- I see the editor who inserted that, who I suppose is new here because the editor is using an I.P account, is not yet aware that Wikipedia reliable source guidelines say "Articles should rely on secondary sources whenever possible. For example, a review article, monograph, or textbook is better than a primary research paper." That's a common problem in most articles on human intelligence in Wikipedia. I try to help editors find reliable secondary sources by posting a Intelligence Citations bibliography in user space, which you or any other editor can use. The Wikipedia reliable source guidelines and especially the Wikipedia guidelines on reliable sources in medicine provide a helpful framework for evaluating sources. IQ testing is often used as part of diagnostic assessment, so it's a good idea to source articles about the general topic of IQ testing up to the standards in the Wikipedia guidelines on reliable sources in medicine. The guidelines on reliable sources for medicine remind editors that "it is vital that the biomedical information in all types of articles be based on reliable, third-party, published sources and accurately reflect current medical knowledge."
Ideal sources for such content includes literature reviews or systematic reviews published in reputable medical journals, academic and professional books written by experts in the relevant field and from a respected publisher, and medical guidelines or position statements from nationally or internationally recognised expert bodies.
- Agreed that this is undue, especially since it is a common view, also among intelligence researchers that intelligence as measured by tests IS the ability to take tests.User:Maunus ·ʍaunus·snunɐw· 17:46, 3 December 2013 (UTC)
Journal of Intelligence — Open Access Journal
Journal of Intelligence — Open Access Journal is a new, open-access, "peer-reviewed scientific journal that publishes original empirical and theoretical articles, state-of-the-art articles and critical reviews, case studies, original short notes, commentaries" intended to be "an open access journal that moves forward the study of human intelligence: the basis and development of intelligence, its nature in terms of structure and processes, and its correlates and consequences, also including the measurement and modeling of intelligence." The content of the first issue is posted, and includes interesting review articles, one by Earl Hunt and Susanne M. Jaeggi and one by Wendy Johnson. The editorial board of this new journal should be able to draw in a steady stream of good article submissions. It looks like the journal aims to continue to publish review articles of the kind that would meet Wikipedia guidelines for articles on medical topics, an appropriate source guideline to apply to Wikipedia articles about intelligence. -- WeijiBaikeBianji (talk, how I edit) 21:15, 5 December 2013 (UTC)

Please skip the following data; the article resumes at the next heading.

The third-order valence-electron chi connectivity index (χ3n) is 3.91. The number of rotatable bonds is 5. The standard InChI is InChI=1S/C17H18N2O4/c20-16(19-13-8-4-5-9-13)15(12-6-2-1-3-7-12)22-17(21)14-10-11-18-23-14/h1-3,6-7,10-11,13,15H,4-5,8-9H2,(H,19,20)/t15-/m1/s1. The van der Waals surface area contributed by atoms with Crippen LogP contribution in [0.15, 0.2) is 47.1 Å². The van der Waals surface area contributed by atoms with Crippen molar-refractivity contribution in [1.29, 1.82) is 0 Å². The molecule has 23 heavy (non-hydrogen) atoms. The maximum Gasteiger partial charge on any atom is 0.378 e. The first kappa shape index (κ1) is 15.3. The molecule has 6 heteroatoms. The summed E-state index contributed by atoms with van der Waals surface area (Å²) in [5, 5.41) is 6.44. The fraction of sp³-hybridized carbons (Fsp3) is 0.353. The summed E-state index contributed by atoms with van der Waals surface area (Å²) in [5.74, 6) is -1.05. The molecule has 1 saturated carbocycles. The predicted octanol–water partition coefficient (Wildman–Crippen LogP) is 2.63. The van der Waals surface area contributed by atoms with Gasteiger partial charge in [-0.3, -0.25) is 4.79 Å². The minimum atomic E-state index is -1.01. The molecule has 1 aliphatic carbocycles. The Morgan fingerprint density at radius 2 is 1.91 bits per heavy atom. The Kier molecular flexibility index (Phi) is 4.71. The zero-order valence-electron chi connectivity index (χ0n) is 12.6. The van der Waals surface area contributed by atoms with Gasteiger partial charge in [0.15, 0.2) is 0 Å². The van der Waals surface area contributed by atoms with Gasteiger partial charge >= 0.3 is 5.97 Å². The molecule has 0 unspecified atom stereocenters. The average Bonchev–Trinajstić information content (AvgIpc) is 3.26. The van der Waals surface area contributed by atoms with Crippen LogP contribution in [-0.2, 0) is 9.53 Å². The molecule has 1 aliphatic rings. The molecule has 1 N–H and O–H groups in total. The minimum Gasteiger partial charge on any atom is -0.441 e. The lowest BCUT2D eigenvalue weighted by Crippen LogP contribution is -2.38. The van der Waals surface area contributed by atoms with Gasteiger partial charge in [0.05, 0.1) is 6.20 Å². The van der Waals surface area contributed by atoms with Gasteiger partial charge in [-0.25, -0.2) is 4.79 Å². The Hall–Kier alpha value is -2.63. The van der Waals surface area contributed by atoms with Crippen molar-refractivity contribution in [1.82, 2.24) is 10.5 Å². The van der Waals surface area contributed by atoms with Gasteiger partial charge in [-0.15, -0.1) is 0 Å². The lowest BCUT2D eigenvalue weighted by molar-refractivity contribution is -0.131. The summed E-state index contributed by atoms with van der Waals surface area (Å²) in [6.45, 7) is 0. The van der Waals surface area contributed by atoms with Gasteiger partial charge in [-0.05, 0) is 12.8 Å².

- The Journal of Intelligence — Open Access Journal website has just been updated with the new articles for the latest edition of the journal, by eminent scholars on human intelligence. The current (second) issue includes an article by James R. Flynn, one of most recent publications. -- WeijiBaikeBianji (talk, how I edit) 21:37, 16 February 2014 (UTC)
This article is out of date
The article does not cite this new issue of Intelligence, which is all about the Flynn Effect. It should cite that issue. — Preceding unsigned comment added by Prmct (talk • contribs) 15:06, 14 December 2013 (UTC)
- It's nice in a general way if Wikipedia takes into account the results of recent research, where useful and relevant, but in most cases there's no real pressure to do so immediately. In any case, that looks like at least ten separate articles... AnonMoos (talk) 23:58, 14 December 2013 (UTC)
- Preferred sources for Wikipedia articles are reliable secondary sources, and on human intelligence especially medically reliable sources, so we should check to see what professionally edited secondary sources do about taking up the ideas from articles in that journal, which is mostly a journal of (often unreplicated) primary research studies. (I am a subscriber to the journal and a member of the publishing professional organization, so I am aware of those articles.) -- WeijiBaikeBianji (talk, how I edit) 13:17, 15 December 2013 (UTC)
When IQ is redefined
This article, as well as several others on Wikipedia (and elsewhere on the Internet), make the same mistake in assuming that IQ = intelligence. I'm aware that the abuse of the term IQ is a creeping lay definition problem. In this article it is highlighted because the writer discusses various nations and their relative IQs. And of course intelligence quotient is linked to the Wikipedia page giving the definition of IQ.
The Q part of IQ should be an indicator that IQ is a mathematical ratio of the subject's score to a datum score, which is normally the average for a culture or a nation. In a lay (nonprofessional) context this is not normally a problem, as intelligence is typically discussed within one's own culture where IQ bears a fixed relationship to intelligence.
Various nations can certainly have different levels of intelligence, where one number (if tests were ever to be agreed) would represent average national intelligence. IQ is the mathematical ratio of an individual's score relative to the national average which, by convention, is always normalized to 100. So the "national IQ" must be the average score of individuals in a country which is 100. It is only possible to have relative national IQs if you redefine the term IQ. So Nigeria can only be 80 relative to?